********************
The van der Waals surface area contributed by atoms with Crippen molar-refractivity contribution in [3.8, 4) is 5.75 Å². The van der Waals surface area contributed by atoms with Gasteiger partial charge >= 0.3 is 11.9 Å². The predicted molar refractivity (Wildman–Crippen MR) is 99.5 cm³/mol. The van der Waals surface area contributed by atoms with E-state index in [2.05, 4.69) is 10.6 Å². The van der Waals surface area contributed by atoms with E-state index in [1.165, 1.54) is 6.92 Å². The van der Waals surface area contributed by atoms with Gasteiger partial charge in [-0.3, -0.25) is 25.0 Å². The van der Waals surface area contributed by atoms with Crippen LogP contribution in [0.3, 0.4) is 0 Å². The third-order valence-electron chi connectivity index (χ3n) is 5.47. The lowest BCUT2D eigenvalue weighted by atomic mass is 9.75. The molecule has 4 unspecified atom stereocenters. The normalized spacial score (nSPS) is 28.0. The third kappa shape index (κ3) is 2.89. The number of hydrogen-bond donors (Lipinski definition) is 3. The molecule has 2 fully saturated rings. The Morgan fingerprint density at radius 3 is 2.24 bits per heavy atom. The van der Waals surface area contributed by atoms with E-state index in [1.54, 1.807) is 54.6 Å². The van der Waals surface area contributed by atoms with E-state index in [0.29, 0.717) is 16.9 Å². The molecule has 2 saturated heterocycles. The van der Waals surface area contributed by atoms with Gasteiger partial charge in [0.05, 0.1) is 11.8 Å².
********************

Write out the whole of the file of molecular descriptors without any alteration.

The van der Waals surface area contributed by atoms with Crippen molar-refractivity contribution in [3.8, 4) is 5.75 Å². The van der Waals surface area contributed by atoms with Gasteiger partial charge >= 0.3 is 11.9 Å². The predicted molar refractivity (Wildman–Crippen MR) is 99.5 cm³/mol. The van der Waals surface area contributed by atoms with E-state index in [2.05, 4.69) is 10.6 Å². The van der Waals surface area contributed by atoms with E-state index in [1.165, 1.54) is 6.92 Å². The van der Waals surface area contributed by atoms with Gasteiger partial charge in [-0.3, -0.25) is 25.0 Å². The van der Waals surface area contributed by atoms with Crippen LogP contribution in [0.3, 0.4) is 0 Å². The third-order valence-electron chi connectivity index (χ3n) is 5.47. The lowest BCUT2D eigenvalue weighted by atomic mass is 9.75. The molecule has 4 unspecified atom stereocenters. The normalized spacial score (nSPS) is 28.0. The third kappa shape index (κ3) is 2.89. The number of hydrogen-bond donors (Lipinski definition) is 3. The molecule has 2 fully saturated rings. The Morgan fingerprint density at radius 3 is 2.24 bits per heavy atom. The van der Waals surface area contributed by atoms with E-state index in [1.54, 1.807) is 54.6 Å². The van der Waals surface area contributed by atoms with E-state index in [0.29, 0.717) is 16.9 Å². The molecule has 2 saturated heterocycles. The van der Waals surface area contributed by atoms with Gasteiger partial charge in [0.05, 0.1) is 11.8 Å².